Screen shot of an aircraft crash taken from the popular Flight Simulator program. Image: Gizmodo
Some time ago I read of an event where a crowd of “Flight Simulator” aficionados were each provided with a remote control device that enabled them to manipulate an aeroplane that was projected onto a cinema screen. No individual had complete control of the aircraft; instead, the movement of the aircraft was determined by the averaged responses from the whole population of remote control devices. Even though 100 pilots all trying to fly the same aeroplane at the same time seems guaranteed to produce plane crash, that isn’ what happened. Instead, the crowd managed to get the aircraft to take-off, travel around, and land without a hitch.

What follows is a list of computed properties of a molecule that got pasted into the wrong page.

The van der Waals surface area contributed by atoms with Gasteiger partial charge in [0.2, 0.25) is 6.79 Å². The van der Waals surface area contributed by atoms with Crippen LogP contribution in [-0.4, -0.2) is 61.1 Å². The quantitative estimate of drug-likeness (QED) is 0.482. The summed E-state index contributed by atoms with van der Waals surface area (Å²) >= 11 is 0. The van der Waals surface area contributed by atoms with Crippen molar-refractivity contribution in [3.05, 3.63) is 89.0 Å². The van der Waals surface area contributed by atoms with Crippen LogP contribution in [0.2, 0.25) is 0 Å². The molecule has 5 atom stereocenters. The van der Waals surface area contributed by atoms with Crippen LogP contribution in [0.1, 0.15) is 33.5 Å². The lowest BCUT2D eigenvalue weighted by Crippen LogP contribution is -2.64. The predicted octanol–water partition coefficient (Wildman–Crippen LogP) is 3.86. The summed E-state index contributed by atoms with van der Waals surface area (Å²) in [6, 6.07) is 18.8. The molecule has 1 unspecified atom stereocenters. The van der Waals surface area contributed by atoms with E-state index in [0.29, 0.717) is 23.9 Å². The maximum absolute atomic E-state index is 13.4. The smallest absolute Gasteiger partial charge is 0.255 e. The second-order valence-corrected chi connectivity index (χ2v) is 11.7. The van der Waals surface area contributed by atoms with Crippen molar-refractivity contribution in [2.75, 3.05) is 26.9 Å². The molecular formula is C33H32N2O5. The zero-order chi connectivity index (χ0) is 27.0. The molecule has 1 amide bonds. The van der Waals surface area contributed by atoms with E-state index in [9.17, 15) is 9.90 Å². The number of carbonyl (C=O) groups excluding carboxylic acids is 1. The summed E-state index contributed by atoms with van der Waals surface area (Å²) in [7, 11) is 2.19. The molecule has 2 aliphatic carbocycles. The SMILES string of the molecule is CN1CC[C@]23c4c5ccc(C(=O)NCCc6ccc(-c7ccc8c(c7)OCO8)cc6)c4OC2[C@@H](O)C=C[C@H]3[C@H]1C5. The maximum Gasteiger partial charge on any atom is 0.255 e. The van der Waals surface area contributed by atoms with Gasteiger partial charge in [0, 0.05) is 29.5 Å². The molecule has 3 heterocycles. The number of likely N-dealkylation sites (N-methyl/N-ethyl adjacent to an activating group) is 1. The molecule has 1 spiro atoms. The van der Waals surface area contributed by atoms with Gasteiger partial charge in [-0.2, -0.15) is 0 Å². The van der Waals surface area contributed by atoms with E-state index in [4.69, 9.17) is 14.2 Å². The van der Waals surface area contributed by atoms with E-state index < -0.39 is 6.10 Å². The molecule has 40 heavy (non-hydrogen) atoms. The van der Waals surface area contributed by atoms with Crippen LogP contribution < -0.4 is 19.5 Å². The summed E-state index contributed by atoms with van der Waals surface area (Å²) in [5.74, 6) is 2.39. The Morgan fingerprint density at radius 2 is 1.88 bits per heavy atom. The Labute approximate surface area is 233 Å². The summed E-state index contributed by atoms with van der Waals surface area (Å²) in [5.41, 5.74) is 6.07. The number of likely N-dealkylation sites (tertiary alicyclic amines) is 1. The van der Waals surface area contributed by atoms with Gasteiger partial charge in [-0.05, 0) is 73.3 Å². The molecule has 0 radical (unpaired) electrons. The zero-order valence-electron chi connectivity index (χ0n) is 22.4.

Since reading about the Flight Simulator experiment, I’ve often thought about a similar experiment involving a program like Gimp or Inkscape. The idea would be to have many (10,000+) individuals around the world enroll to participate in producing a series of art-works. I don’t have the programming skill to write the necessary engine, but with the advent of massively multiplayer online (MMO) gaming environments, it should now be much easier to produce than it was, say, five years ago. A “massively multi artist” drawing or painting experiment could show some interesting things about collective aesthetics.
Contributors: Mark R. Diamond